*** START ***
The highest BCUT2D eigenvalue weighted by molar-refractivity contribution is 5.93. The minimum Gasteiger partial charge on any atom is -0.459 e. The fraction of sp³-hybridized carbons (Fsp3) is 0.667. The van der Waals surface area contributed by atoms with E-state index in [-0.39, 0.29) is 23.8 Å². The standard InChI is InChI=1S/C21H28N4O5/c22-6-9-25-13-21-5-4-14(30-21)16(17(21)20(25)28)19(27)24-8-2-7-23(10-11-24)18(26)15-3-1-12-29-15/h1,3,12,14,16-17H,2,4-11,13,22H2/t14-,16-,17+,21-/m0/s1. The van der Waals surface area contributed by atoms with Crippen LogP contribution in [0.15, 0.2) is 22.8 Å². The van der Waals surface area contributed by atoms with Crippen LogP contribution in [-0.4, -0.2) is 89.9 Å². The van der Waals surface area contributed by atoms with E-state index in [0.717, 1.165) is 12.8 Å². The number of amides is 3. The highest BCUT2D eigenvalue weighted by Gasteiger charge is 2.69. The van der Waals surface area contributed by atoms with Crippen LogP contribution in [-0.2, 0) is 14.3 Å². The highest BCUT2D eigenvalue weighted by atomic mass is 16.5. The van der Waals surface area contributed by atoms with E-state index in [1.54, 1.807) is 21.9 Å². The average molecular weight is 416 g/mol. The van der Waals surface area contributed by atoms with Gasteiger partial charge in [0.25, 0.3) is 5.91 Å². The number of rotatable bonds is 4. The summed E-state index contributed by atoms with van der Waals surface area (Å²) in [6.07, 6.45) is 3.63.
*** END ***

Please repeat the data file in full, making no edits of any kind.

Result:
The highest BCUT2D eigenvalue weighted by molar-refractivity contribution is 5.93. The minimum Gasteiger partial charge on any atom is -0.459 e. The fraction of sp³-hybridized carbons (Fsp3) is 0.667. The van der Waals surface area contributed by atoms with E-state index in [-0.39, 0.29) is 23.8 Å². The standard InChI is InChI=1S/C21H28N4O5/c22-6-9-25-13-21-5-4-14(30-21)16(17(21)20(25)28)19(27)24-8-2-7-23(10-11-24)18(26)15-3-1-12-29-15/h1,3,12,14,16-17H,2,4-11,13,22H2/t14-,16-,17+,21-/m0/s1. The van der Waals surface area contributed by atoms with Crippen LogP contribution in [0.15, 0.2) is 22.8 Å². The van der Waals surface area contributed by atoms with Crippen LogP contribution in [-0.4, -0.2) is 89.9 Å². The van der Waals surface area contributed by atoms with E-state index in [0.717, 1.165) is 12.8 Å². The number of amides is 3. The highest BCUT2D eigenvalue weighted by Gasteiger charge is 2.69. The van der Waals surface area contributed by atoms with Crippen LogP contribution in [-0.2, 0) is 14.3 Å². The highest BCUT2D eigenvalue weighted by atomic mass is 16.5. The van der Waals surface area contributed by atoms with E-state index in [1.54, 1.807) is 21.9 Å². The average molecular weight is 416 g/mol. The van der Waals surface area contributed by atoms with Gasteiger partial charge in [0.25, 0.3) is 5.91 Å². The number of rotatable bonds is 4. The summed E-state index contributed by atoms with van der Waals surface area (Å²) in [6.07, 6.45) is 3.63.